Nutrient and sediment dynamics change following a major flood event on a large, grassland river

Matthew Chen, Mirae Guenther, Jessica R. Corman

Research output: Contribution to journalArticlepeer-review

Abstract

River ecosystems can impact the quantity of materials and nutrients flowing into receiving waters. However, these processes may change with climate change, particularly with respect to the impacts of extreme flooding events. In this study, we examined the long-term impacts of an extreme flooding event, the 2019 U.S. Midwest floods, on nutrient loads and concentrations in an unconfined, fourth-order grassland stream, the Niobrara River, Nebraska. To compare historical trends to modern conditions, archived data and contemporarily sampled data were used in conjunction. Prior to the flood (1990–2018), NO3-N concentrations showed a strong seasonal pattern with no relationship with discharge, indicating a groundwater NO3-N source. Total phosphorus (TP), dissolved inorganic phosphorus (DIP), and total suspended solids (TSS) showed slight and individual seasonal patterns relating to discharge, following expected patterns of sediment sourced P. Post-flood, NO3-N concentrations declined by 91.5% (F[2, 269] = 34.96, p <.0001). NO3-N depression in the system remained even once discharge returned to pre-flood levels. TP, DIP, and TSS (F (2, 236) = 38.14, ANOVA p <.0001; F(2, 176) = 44.06, ANOVA p <.0001; F(2, 205) = 25.98, ANOVA p <.0001) each saw elevation of 100%, 117%, and 66% respectively in 2019 with an expected drop in 2020 when discharge returned to pre-flood. It is unclear why NO3-N concentrations, unlike phosphorus, did not return to pre-flood levels in the 2 years of this study. The observation suggests extreme flooding events may cause complex, unexpected shifts in biogeochemical cycling in river ecosystems.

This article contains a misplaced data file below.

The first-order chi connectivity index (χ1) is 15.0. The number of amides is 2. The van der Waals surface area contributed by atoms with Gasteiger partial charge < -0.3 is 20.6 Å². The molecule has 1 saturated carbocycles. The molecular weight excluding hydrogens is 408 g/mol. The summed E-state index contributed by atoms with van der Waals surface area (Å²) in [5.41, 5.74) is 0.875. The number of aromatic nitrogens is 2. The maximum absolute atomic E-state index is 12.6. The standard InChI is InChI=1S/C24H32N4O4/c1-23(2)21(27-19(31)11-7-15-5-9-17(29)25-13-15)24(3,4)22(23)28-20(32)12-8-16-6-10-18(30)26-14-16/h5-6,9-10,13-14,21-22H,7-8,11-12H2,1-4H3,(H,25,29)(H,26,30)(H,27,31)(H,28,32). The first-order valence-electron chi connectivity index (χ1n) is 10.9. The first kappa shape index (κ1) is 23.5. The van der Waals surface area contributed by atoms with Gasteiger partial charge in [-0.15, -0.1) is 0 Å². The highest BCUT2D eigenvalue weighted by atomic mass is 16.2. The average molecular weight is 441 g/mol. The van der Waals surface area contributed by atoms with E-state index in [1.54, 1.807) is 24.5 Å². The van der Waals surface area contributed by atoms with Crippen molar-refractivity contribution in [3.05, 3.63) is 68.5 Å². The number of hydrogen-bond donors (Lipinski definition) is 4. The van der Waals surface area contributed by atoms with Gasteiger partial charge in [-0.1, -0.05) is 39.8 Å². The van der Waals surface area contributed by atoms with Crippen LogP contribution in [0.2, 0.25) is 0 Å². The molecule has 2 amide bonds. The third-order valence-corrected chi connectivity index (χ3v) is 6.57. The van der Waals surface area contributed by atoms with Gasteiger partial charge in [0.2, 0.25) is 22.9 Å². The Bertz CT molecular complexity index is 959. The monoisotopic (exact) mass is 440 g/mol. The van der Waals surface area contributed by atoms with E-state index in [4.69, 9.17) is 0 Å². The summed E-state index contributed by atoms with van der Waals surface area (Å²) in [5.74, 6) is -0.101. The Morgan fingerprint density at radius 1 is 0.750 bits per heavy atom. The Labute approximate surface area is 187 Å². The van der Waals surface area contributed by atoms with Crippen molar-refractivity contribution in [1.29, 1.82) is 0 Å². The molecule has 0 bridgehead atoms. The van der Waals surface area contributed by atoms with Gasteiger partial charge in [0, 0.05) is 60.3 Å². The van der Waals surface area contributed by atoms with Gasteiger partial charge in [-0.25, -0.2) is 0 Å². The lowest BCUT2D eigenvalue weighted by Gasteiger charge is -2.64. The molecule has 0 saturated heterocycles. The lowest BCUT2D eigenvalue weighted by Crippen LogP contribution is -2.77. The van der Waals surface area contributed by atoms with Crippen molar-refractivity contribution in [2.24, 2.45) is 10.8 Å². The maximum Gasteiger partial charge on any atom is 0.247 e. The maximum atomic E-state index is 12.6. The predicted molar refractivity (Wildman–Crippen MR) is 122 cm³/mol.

Original languageEnglish (US)
Pages (from-to)1199-1205
Number of pages7
JournalRiver Research and Applications
Volume38
Issue number6
DOIs
StatePublished - Jul 2022

Keywords

  • Niobrara River
  • extreme flood
  • nitrate
  • nutrient cycling
  • phosphorus

ASJC Scopus subject areas

  • Environmental Chemistry
  • Water Science and Technology
  • Environmental Science(all)

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